3.8 So what is intellectual property?
Intellectual property rights are limited monopolies, granted for a limited period, in order to ‘promote the progress of Science and useful Arts’, thereby acting as a benefit to the public. The quoted phrase comes from Article 1, Section 8 of the American Constitution. In other words, if we understand we can make money from intellectual property, we are encouraged to create intellectual property and exclusively make it available to the public, at a price, for a limited time. When the time limit on the monopoly expires, the intellectual property reverts to the public domain, i.e. public ownership. The author or creator or inventor can thus make a living and the wider public is enriched by having access to an ever-increasing vat of ideas. It's a win-win situation, in theory. Of course, in ‘real space’ (and cyberspace), things are a bit more complicated than that.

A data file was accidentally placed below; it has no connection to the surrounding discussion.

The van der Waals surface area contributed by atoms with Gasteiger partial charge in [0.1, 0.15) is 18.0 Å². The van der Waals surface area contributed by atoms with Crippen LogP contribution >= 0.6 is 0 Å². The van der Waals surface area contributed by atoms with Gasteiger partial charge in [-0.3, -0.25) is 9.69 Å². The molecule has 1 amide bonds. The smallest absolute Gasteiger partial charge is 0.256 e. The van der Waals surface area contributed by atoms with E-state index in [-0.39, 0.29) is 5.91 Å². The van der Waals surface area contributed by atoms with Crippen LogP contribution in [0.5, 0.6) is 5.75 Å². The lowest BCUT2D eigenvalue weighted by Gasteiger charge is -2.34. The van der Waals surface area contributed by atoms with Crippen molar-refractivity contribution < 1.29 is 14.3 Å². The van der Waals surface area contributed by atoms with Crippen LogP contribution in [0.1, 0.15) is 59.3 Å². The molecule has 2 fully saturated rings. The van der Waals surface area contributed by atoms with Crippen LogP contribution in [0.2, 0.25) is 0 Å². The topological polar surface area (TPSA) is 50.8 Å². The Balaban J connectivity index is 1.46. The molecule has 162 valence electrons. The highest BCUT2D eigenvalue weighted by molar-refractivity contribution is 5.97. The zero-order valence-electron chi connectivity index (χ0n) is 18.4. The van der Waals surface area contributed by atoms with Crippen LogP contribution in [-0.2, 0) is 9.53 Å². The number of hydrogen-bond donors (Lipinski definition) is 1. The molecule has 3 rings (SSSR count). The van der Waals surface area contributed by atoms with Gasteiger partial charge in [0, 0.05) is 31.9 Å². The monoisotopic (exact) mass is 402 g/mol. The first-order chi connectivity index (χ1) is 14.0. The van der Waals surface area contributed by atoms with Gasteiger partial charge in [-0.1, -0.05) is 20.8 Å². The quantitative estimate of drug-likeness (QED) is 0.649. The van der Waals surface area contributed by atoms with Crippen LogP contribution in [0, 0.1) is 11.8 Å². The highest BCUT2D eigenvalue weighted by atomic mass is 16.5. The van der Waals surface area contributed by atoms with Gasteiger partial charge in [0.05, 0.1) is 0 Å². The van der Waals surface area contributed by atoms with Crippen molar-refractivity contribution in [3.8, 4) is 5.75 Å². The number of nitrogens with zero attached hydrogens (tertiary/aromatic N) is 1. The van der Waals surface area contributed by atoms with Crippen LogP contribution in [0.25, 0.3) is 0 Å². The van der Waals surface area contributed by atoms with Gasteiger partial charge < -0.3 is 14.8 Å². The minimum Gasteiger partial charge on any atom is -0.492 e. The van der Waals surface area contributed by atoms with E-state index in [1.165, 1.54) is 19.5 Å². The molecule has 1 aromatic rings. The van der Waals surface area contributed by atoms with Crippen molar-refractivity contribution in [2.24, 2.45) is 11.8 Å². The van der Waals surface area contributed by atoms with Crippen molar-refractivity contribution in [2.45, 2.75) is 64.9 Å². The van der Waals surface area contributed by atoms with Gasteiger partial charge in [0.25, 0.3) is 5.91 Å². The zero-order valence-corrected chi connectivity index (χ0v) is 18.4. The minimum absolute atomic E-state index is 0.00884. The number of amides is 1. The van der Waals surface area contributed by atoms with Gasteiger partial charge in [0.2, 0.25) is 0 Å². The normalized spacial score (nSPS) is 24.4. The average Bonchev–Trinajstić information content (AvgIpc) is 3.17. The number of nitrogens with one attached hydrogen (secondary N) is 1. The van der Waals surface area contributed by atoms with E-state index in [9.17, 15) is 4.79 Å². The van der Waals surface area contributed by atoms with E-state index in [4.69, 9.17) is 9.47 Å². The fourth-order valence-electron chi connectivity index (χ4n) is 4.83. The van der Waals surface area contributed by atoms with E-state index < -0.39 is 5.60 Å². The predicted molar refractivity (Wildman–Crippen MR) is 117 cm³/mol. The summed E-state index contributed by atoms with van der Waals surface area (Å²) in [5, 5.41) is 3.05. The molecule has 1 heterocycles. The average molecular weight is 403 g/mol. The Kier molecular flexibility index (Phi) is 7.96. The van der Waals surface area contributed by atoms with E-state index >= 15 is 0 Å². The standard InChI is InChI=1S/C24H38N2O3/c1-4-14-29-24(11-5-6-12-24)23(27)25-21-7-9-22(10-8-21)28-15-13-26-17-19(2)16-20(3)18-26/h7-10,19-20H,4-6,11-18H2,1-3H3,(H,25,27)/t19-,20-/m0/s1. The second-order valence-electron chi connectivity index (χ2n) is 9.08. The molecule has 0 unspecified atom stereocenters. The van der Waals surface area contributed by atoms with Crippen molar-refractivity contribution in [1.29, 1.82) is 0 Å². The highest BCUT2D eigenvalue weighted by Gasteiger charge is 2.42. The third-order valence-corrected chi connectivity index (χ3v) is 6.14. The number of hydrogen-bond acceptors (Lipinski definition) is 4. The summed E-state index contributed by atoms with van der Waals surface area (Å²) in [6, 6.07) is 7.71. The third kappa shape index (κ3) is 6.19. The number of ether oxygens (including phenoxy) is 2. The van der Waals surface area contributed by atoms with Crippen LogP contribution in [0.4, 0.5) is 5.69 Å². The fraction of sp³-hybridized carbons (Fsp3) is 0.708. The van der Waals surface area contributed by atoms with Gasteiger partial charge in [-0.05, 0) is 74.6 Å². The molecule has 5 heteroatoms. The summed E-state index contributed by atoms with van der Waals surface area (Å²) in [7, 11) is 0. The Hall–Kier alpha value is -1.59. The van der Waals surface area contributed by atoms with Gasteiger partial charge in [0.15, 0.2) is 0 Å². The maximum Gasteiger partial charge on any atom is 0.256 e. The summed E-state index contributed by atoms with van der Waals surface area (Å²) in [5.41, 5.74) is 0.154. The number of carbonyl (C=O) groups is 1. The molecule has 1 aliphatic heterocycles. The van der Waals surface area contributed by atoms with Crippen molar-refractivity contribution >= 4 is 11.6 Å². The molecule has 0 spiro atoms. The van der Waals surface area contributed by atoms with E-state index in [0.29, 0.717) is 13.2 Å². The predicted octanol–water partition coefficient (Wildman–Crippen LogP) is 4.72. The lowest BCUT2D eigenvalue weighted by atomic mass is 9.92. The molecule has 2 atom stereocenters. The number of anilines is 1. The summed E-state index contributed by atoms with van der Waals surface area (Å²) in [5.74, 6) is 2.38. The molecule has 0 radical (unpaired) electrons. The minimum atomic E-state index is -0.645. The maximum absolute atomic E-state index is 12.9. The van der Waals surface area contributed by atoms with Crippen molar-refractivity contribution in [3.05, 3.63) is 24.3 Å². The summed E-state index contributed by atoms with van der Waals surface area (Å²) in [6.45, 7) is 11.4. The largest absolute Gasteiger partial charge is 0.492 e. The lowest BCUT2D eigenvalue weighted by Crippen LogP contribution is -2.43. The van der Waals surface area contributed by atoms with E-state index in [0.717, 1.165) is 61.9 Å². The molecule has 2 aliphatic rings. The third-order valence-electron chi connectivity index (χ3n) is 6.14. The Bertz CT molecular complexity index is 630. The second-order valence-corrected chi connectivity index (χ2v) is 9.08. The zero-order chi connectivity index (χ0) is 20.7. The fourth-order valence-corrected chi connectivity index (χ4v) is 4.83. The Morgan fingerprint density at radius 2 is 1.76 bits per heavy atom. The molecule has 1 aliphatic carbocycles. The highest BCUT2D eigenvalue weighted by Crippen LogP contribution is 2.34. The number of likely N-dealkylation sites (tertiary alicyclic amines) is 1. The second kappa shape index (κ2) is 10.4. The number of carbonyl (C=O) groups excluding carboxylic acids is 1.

Note: There is a complex series of developments on intellectual property currently taking place at European level. These developments may be referred to in the media from time to time during your study of this unit. It is worth looking out for stories on three areas:
European-level decisions about software patents.
Cases or developments arising from the UK government's implementation (in the autumn of 2003) of the 2001 EU directive on the Harmonisation of Certain Aspects of Copyright and Related Rights in the Information Society.
Implementation at member state level of the European Commission's 2004 directive on the enforcement of intellectual property rights and any cases arising from this.
Only one thing is impossible for God: to find any sense in any copyright law on the planet.